Nigerian Crackdown on Shi’ite Group Sparks Fears of Escalation

Nigerian police fired shots and tear gas at thousands of supporters of an imprisoned Shi’ite cleric in Abuja on Tuesday, just a day after three people were killed in similar clashes that sparked warnings to the government that a heavy-handed crackdown could radicalize the group.
At least six Islamic Movement of Nigeria (IMN) supporters have now been killed since Saturday during protests calling for the release of Ibrahim Zakzaky, who has been in custody since December 2015.
Several thousand IMN members were marching peacefully in central Abuja but then armed police fired into the crowd to disperse the procession, said AFP reporters at the scene.
At least six injured IMN members were taken away in cars while the area was patrolled by dozens of police, they added.
“A lot of our people had been injured, so far we don’t have any record of death,” IMN spokesman Ibrahim Musa told AFP.
Nigeria’s military said three IMN supporters were killed during another protest on the outskirts of Abuja on Monday.
The army said troops and police “repelled the attack” and that IMN “fired weapons” and threw stones and Molotov cocktails.
AFP photographs of the aftermath showed several bodies of civilians on the ground near police but it was unclear whether they were dead or injured.
On Saturday, three other IMN members were killed during protests in Abuja.
The army claimed the protesters attacked a military convoy and tried to steal weapons and ammunition — an account the IMN “categorically” denies.
IMN spokesman Musa claimed 27 people have been killed since Saturday and that the death toll could be higher since “scores” of people were injured and troops took away others.
“We are working towards their release to us for burial,” Musa said.
Long-running opposition
Human rights group Amnesty International said on Monday that reports that troops fired live bullets at protesters were “very disturbing” and would be unlawful if they were unarmed.
The IMN has staged a series of demonstrations demanding the release of leader Zakzaky, who has been detained since bloody clashes broke out in the northern city of Zaria in 2015.
Then, the military was accused of killing more than 300 IMN supporters and burying them in mass graves.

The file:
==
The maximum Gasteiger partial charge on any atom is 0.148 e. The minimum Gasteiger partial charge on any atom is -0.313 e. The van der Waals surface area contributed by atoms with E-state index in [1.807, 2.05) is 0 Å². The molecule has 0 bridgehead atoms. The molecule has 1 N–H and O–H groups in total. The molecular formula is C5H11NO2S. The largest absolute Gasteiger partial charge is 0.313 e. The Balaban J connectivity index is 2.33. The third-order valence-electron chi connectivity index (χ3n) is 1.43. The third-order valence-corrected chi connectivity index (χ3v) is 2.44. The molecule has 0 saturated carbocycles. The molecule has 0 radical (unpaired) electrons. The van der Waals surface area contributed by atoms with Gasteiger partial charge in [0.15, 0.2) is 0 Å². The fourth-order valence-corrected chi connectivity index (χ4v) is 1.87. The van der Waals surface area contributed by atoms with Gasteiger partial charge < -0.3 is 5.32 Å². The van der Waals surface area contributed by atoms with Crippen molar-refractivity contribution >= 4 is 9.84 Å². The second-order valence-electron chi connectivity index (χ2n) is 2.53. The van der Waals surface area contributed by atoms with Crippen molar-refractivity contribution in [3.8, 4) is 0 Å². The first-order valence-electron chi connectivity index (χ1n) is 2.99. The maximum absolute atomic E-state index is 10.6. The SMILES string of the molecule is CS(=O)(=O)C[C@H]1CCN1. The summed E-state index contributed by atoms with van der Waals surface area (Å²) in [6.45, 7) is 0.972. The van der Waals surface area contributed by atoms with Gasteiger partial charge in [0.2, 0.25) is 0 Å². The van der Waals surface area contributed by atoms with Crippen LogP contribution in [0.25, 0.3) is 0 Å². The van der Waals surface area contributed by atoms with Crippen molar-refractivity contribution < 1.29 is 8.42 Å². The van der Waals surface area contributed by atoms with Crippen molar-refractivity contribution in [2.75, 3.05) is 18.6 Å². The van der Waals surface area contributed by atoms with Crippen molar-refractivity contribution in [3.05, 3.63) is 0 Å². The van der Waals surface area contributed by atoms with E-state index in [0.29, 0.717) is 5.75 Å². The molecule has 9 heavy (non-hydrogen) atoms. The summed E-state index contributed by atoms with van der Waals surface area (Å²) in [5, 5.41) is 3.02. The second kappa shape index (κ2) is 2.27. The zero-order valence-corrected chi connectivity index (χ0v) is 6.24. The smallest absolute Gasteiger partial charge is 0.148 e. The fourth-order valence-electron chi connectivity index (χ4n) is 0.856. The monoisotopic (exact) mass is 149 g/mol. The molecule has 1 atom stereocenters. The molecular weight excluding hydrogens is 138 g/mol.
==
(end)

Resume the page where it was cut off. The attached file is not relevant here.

Zakzaky has been at loggerheads with Nigeria’s secular authorities for years because of his calls for an Iranian-style Islamic revolution. Northern Nigeria is majority Sunni Muslim.
The cleric, who is in his mid-sixties and lost the sight in one eye during the 2015 clashes, has been seen in public only twice since he was detained.
Nigeria’s government has previously ignored a court order to release Zakzaky and his wife.
In April, at least 115 IMN supporters were arrested during protests in Abuja during which police used tear gas and water cannon.
IMN processions for the annual Ashura festival have frequently been flashpoints. In November 2016, at least 10 people were killed when police opened fire near the northern city of Kano.
Radicalization warning
Sustained clashes and the military’s use of deadly force have raised fears of a repeat of the 2009 crackdown on the Islamist group Boko Haram in northeast Nigeria.
Then, some 800 people, including Boko Haram leader Mohammed Yusuf, were killed in the Borno state capital Maiduguri, forcing the group underground.
They then re-emerged a more deadly force under Yusuf’s deputy, Abubakar Shekau. The insurgency since then has killed more than 27,000 people and displaced more than two million others.
Amaechi Nwokolo, a security analyst at the Roman Institute for International Studies in Abuja, said: “It appears we are not learning from our past mistakes.”
He said the security forces had “no right to use that maximum force” on unarmed protesters, warning that it might “motivate others to radicalize”.
“If we go back to the formative days of Boko Haram, it was the killing of some innocent people that actually galvanized recruitment. That’s how terrorism works.”
Nigeria’s President Muhammadu Buhari, a former military ruler, was elected in 2015 on a promise to defeat Boko Haram and bring greater security.
But although weakened, Boko Haram has persisted in its attacks. In addition, there has been a resurgence of violence in the long-running resources conflict between sedentary farmers and nomadic herders.

Source: Voice of America